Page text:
Today Justine Greening is giving a speech about education and specifically the attainment of children from low and middle income families. The reaction to the speech will focus on the rights (not many) and wrongs (many) of grammar schools, but that should not wholly drown out some very welcome data work released by the Department for Education alongside the speech to help us better understand the relationship between education outcomes and family income.
By linking together data collected by DWP, HMRC and the Department for Education, the work seeks to set out a new educational attainment measure for children from ‘ordinary working families’ on modest incomes. This marks the latest step by the government to live up to their rhetoric to better support the just about managing. It represents a welcome move to assess future educational – and perhaps wider – outcomes, embedding a policy focus on children from households who are in work but with relatively low income.
A new measure that acts as a proxy for relative disadvantage, and sits alongside rather than replacing the traditional indicator based on Free School Meal entitlement, makes a lot of sense. Families are eligible for Free School Meals (FSMs) if they are entitled to one of the income-related out-of-work benefits (like Jobseekers Allowance or Income Support) or if they work but do not qualify for Working Tax Credit (which kicks in when someone is working at least 16 hours a week). But with the workless household count at a record low and two thirds of those in relative poverty living in working households it’s well worth building on the existing narrow measure to ensure we are monitoring the outcomes for those on low and middle incomes, alongside the most disadvantaged.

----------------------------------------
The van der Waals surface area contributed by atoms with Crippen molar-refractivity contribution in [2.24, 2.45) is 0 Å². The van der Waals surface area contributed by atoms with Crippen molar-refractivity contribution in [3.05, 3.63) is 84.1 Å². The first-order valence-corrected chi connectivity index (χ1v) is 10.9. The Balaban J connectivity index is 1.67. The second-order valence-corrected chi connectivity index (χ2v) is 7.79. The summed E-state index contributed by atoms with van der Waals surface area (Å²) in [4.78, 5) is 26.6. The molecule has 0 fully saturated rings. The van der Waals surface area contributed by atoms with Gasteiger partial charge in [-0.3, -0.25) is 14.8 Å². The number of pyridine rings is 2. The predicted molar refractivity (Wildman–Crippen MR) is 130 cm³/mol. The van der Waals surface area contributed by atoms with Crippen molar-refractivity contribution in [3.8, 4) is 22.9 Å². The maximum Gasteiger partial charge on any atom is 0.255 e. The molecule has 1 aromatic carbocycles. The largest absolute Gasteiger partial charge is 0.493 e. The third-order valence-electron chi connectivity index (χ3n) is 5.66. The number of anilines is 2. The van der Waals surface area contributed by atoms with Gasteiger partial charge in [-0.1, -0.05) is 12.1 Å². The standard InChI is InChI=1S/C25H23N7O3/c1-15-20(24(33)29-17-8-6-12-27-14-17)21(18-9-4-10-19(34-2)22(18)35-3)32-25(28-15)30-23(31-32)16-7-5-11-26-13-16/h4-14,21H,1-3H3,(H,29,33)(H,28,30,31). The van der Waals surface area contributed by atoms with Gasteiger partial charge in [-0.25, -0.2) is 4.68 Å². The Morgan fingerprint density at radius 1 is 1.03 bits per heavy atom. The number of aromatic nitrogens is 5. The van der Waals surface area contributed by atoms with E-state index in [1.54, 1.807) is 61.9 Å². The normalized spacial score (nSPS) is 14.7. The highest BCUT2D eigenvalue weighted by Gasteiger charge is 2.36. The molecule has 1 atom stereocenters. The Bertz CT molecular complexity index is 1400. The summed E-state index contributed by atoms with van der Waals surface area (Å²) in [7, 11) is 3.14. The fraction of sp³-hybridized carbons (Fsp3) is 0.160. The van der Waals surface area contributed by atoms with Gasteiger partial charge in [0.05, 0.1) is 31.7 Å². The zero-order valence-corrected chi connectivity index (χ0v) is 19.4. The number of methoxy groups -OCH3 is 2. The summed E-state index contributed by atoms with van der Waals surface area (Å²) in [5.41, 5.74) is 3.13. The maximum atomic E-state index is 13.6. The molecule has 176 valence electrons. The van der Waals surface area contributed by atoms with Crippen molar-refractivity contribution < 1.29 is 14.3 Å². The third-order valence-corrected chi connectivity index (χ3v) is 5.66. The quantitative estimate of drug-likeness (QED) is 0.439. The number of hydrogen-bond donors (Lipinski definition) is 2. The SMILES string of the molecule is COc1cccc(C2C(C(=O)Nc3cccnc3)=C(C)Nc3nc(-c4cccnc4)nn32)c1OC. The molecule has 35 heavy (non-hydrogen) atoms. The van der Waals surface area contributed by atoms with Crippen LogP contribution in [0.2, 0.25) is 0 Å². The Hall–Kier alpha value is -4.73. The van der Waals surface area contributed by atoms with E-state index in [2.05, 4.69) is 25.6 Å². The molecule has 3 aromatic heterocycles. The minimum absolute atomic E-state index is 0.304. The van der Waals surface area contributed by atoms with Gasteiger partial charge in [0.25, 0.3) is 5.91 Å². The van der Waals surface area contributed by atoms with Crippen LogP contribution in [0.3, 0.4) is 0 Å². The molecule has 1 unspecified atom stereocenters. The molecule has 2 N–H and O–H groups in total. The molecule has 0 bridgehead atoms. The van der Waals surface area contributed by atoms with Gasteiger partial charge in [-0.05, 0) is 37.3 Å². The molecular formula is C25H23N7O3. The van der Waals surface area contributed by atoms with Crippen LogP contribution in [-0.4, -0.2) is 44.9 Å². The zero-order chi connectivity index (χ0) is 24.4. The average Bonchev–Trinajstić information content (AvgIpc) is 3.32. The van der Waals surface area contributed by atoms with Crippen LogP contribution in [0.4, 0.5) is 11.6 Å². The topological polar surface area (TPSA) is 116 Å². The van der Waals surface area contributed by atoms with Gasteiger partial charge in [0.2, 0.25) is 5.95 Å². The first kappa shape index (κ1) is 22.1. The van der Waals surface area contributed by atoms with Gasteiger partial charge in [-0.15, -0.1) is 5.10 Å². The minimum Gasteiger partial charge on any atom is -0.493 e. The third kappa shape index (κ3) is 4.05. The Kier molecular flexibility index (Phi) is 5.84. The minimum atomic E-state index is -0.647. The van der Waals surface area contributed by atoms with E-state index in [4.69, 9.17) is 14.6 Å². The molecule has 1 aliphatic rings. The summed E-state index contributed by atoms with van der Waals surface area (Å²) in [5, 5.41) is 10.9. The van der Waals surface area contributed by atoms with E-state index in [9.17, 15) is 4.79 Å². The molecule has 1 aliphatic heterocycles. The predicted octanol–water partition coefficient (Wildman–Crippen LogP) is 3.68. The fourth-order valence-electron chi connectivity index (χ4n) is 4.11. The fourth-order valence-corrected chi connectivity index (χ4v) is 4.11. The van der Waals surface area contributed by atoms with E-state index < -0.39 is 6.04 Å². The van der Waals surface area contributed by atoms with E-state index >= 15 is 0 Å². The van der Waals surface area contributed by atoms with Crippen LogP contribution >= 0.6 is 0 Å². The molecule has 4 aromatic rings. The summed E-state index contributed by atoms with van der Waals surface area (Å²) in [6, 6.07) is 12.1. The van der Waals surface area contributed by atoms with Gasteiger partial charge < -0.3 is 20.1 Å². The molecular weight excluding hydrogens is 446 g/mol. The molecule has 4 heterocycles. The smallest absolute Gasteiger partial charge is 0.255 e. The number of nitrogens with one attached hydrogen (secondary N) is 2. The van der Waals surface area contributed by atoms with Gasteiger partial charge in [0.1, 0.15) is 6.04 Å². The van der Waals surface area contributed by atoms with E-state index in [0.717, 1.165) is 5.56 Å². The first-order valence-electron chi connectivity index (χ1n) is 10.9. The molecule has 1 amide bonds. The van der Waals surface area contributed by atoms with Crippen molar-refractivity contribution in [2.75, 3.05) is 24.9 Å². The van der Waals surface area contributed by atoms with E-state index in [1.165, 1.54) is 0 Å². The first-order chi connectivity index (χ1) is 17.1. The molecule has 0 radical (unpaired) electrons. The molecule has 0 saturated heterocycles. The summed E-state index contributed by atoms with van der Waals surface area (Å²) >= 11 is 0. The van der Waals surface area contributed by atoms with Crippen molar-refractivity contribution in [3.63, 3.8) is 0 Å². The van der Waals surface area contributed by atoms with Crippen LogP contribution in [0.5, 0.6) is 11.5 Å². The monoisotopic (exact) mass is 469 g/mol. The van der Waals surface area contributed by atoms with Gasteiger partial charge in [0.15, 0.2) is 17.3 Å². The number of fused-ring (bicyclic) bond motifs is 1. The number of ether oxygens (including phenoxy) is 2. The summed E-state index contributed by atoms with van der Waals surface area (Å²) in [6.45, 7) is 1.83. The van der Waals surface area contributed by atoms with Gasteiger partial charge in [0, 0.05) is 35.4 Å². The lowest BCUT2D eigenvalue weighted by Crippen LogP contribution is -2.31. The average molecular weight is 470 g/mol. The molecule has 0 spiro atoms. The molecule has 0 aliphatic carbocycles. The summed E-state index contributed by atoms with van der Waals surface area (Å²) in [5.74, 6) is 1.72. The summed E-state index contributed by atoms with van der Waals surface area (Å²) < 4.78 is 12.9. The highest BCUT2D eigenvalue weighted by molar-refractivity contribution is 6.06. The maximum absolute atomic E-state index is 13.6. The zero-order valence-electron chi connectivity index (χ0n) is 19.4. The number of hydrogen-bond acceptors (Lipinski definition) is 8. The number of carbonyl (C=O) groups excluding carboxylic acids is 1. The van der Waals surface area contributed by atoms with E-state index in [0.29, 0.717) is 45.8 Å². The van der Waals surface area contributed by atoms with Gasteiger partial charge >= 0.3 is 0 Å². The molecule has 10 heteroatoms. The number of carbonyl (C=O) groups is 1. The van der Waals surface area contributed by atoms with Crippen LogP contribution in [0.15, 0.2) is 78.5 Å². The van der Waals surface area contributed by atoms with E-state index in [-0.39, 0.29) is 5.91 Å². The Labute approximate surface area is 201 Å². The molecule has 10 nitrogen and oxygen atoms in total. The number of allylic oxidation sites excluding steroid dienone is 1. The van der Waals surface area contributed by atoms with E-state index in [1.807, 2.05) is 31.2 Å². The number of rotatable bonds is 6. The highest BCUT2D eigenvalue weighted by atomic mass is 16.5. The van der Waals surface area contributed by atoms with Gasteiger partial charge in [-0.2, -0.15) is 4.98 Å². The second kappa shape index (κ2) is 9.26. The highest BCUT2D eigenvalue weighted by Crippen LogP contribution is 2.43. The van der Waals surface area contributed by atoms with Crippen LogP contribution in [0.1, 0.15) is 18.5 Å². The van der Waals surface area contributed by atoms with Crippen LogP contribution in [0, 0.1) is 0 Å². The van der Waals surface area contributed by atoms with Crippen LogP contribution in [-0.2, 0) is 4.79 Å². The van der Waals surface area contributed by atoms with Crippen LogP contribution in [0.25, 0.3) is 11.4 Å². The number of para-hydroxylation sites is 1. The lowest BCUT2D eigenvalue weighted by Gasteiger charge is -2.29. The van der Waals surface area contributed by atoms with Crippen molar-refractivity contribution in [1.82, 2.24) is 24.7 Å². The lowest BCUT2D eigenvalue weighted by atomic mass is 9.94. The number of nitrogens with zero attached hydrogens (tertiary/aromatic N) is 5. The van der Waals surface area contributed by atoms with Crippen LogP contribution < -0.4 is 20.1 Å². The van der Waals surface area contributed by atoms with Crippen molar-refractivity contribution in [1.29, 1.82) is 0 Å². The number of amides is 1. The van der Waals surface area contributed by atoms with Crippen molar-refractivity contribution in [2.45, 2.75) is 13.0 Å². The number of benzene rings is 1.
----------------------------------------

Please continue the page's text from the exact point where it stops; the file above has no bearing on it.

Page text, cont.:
So how best to measure this group of children from households with income above the very lowest but less than the median? The Department for Education has attempted to build a definition that chimes closely with the Resolution Foundation’s own measure of Low to Middle Income households, covering those children in families below typical incomes but above the incomes of families on FSMs. In doing so they have the challenge of basing it on actual administrative data held within government of individual households and children rather than the representative surveys of the population that most work on family incomes rely upon.
That they have attempted to overcome this challenge is very welcome indeed despite the inevitable compromises when bringing together different data sources and producing something relevant for policy development purposes. As the chart below – taken from the DfE’s consultation document – shows, there appear to be some important differences in the outcomes of pupils within this group.
Here are our five key reflections on the suggested indicator: